Mayer has a strong background both in CS and in CS education, having worked with the undergrad education folks at Stanford as a TA while an undergrad. (She said that it was Eric Roberts who first recommended Google to her, though at the time he could not remember the company's name!) One of her first acts as an employee was to run a user study on doing search from the Google homepage. She said that when users first sat down and brought up the page, they just sat there. And sat there. They were "waiting for the rest of it"! Already, users of the web were already accustomed to fancy pages and lots of graphics and text. She said Google added its copyright tag line at the bottom of the page to serve as punctutation, to tell the user that that's all there was.

Search is a fixed focus at Google, not a fancy user interface. Having a simple UI helps to harness the company's creativity.

Work on big problems, things users do every day.

Work on things that are easy to explain and understand.

Mayer described in some detail the path that a user's query follows from her browser to Google and back again with search results. Much of that story was as expected, though I was surprised by the fact that there are load balancers to balance the load on the load balancers that hand off queries to processors! Though I might have thought that another level of indirection would slow the process it down, indeed it is necessary in order to ensure that the system doesn't slow down. Even with the web server and the ad server and the mixers, users generally see their results in about 0.2 seconds. How is that for a real-time constraint to encourage technical creativity?

Search is the #2 task performed on the web. E-mail is (still) #1. Though some talking heads have begun to say that search is a mature business in need of consolidation, Google believes that search is just getting started. We know so little about how to do it well, how to meet the user's needs, and how to uncover untapped needs. Mayer mentioned a problem familiar to this old AI guy: determining the meaning of the words used in a query so that they can serve pages that match the user's conceptual intent. She used a nice example that I'll probably borrow the next time I teach AI. When a user asks for an "overhead view", he almost always wants to see a picture!

This points in the direction of another open research area, universal search. The age in which users want to search for text pages, images, videos, etc., as separate entities has likely passed. That partitioning is a technical issue, not a user's issue. The search companies will have to find a way to mix in links to all kinds of media when they serve results. For Google, this also means figuring out how to maintain or boost ad revenue when doing so.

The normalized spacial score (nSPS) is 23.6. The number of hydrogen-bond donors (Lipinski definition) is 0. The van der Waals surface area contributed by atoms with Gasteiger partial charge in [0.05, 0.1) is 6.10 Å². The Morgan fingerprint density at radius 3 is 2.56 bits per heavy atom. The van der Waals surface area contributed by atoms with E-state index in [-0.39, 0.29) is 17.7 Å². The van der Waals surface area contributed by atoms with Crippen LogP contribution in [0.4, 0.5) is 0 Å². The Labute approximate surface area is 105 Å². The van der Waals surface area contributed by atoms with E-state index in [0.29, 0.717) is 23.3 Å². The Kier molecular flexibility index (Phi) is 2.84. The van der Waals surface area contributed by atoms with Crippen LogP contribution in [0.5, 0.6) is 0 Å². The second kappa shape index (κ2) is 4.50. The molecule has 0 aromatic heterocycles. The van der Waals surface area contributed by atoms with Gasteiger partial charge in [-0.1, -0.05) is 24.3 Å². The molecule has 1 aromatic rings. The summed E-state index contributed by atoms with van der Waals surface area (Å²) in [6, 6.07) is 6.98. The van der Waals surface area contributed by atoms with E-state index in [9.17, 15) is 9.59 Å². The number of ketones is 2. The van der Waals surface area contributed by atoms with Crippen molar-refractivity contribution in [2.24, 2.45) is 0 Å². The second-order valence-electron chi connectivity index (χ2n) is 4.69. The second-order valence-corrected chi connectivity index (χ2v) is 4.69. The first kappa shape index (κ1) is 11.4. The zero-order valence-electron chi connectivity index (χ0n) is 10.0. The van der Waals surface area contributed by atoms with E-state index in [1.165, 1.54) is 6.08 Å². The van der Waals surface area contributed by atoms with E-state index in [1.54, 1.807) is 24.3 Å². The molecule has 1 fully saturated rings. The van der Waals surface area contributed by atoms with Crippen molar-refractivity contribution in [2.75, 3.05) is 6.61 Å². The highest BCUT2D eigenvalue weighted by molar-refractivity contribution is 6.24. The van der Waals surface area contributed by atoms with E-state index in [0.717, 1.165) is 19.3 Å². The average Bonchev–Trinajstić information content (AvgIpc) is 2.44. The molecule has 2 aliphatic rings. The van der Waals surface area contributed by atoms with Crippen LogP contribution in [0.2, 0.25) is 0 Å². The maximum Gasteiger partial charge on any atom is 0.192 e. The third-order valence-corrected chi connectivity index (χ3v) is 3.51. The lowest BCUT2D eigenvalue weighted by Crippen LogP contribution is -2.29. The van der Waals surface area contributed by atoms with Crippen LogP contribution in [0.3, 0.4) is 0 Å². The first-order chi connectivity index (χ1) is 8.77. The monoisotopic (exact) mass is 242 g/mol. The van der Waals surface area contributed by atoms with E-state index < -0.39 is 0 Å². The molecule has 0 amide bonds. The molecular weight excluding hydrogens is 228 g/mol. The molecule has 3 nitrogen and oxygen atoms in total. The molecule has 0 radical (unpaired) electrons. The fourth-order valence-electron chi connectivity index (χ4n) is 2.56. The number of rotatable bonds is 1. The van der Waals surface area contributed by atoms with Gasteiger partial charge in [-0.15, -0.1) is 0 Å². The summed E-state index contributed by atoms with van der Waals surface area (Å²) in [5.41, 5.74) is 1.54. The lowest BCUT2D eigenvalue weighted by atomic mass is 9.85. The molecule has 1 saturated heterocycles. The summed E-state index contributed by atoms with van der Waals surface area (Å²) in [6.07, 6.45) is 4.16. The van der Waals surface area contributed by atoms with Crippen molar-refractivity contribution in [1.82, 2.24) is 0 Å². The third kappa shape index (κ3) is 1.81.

Ideas come from everywhere.

Mayer gave a few examples. One possible source is office hours, which are usually thought of as an academic concept but which she has found useful in the corporate world. She said that the idea for Froogle walked through her office door one day with the scientist who had it.

Another source is experiments. Mayer told a longer story about Gmail. The company was testing it in-house and began to discuss how they could make many from it. She suggested the industry-standard model of giving a small amount of storage for free and then charging for more. This might well have worked, because Google's cost structure would allow it to offer much larger amounts at both pricing levels. But a guy named Paul -- he may be famous, but I don't know his last name -- suggested advertising. Mayer pulled back much as she expected users to do; do people really want Google to read their e-mail and serve ads? Won't that creep them out?

She left the office late that night believing that the discussion was on hold. She came back to work the next morning to find that Paul had implemented an experimental version in a few hours. She was skeptical, but the idea won her over when the system began to serve ads that were perfectly on-spot. Some folks still prefer to read e-mail without ads, but the history of Gmail has shown just how successful the ad model can be.

The insight here goes beyond e-mail. The search ad data base can be used on any paged on the web. This is huge... Search pages account for about 5% of the pages served on the web. Now Google knew that they could reach the other 95%. How's that for a business model?

To me, the intellectual lesson is this:

If you have an idea, try it out.

This is a power that computer programmers have. It is one of the reasons that I want everyone to be able to program, if only a little bit. If you have an idea, you ought to be able to try it out.

Not every idea will lead to a Google, but you never know which ones will.

Google Books started as a simple idea, too. A person, a scanner, and a book. Oh, and a metronome -- Mayer said that when she was scanning pages she would get out of rhythm with the scanner and end up photocopying her thumbs. Adding a metronome to the system smoothed the process out.

... "You're smart. We're hiring." worked remarkably well attracting job candidates. We programmers have big egos! Google is one of the companies that has made it okay again to talk about hiring smart people, not just an army of competent folks armed with a software development process, and giving them the resources they need to do big things.

Innovation, not instant perfection.